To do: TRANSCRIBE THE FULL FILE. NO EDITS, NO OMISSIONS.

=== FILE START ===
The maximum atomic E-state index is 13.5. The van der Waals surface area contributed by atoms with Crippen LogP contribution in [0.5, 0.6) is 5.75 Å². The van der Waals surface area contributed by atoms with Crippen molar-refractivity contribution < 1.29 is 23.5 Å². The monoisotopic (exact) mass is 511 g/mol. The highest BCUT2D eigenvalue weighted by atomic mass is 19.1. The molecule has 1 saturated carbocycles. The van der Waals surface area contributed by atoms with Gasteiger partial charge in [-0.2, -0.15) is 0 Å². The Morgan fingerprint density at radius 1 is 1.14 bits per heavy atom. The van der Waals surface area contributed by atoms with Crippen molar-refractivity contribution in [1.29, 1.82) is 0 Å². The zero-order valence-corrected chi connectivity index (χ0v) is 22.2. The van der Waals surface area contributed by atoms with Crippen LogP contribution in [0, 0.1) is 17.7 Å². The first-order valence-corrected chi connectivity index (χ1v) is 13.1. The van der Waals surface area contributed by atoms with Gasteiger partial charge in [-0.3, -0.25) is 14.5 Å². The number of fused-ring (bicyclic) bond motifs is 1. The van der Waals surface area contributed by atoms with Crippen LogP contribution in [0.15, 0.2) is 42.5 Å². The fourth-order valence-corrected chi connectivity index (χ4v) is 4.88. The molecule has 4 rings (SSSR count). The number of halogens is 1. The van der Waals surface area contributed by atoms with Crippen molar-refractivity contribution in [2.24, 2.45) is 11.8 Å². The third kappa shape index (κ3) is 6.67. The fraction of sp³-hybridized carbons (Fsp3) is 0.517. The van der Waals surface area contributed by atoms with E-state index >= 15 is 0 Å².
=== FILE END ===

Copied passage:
The maximum atomic E-state index is 13.5. The van der Waals surface area contributed by atoms with Crippen LogP contribution in [0.5, 0.6) is 5.75 Å². The van der Waals surface area contributed by atoms with Crippen molar-refractivity contribution < 1.29 is 23.5 Å². The monoisotopic (exact) mass is 511 g/mol. The highest BCUT2D eigenvalue weighted by atomic mass is 19.1. The molecule has 1 saturated carbocycles. The van der Waals surface area contributed by atoms with Gasteiger partial charge in [-0.2, -0.15) is 0 Å². The Morgan fingerprint density at radius 1 is 1.14 bits per heavy atom. The van der Waals surface area contributed by atoms with Crippen molar-refractivity contribution in [1.29, 1.82) is 0 Å². The zero-order valence-corrected chi connectivity index (χ0v) is 22.2. The van der Waals surface area contributed by atoms with Crippen LogP contribution in [0, 0.1) is 17.7 Å². The first-order valence-corrected chi connectivity index (χ1v) is 13.1. The van der Waals surface area contributed by atoms with Gasteiger partial charge in [-0.3, -0.25) is 14.5 Å². The number of fused-ring (bicyclic) bond motifs is 1. The van der Waals surface area contributed by atoms with Crippen LogP contribution in [0.15, 0.2) is 42.5 Å². The fourth-order valence-corrected chi connectivity index (χ4v) is 4.88. The molecule has 4 rings (SSSR count). The number of halogens is 1. The van der Waals surface area contributed by atoms with Crippen molar-refractivity contribution in [2.24, 2.45) is 11.8 Å². The third kappa shape index (κ3) is 6.67. The fraction of sp³-hybridized carbons (Fsp3) is 0.517. The van der Waals surface area contributed by atoms with E-state index >= 15 is 0 Å².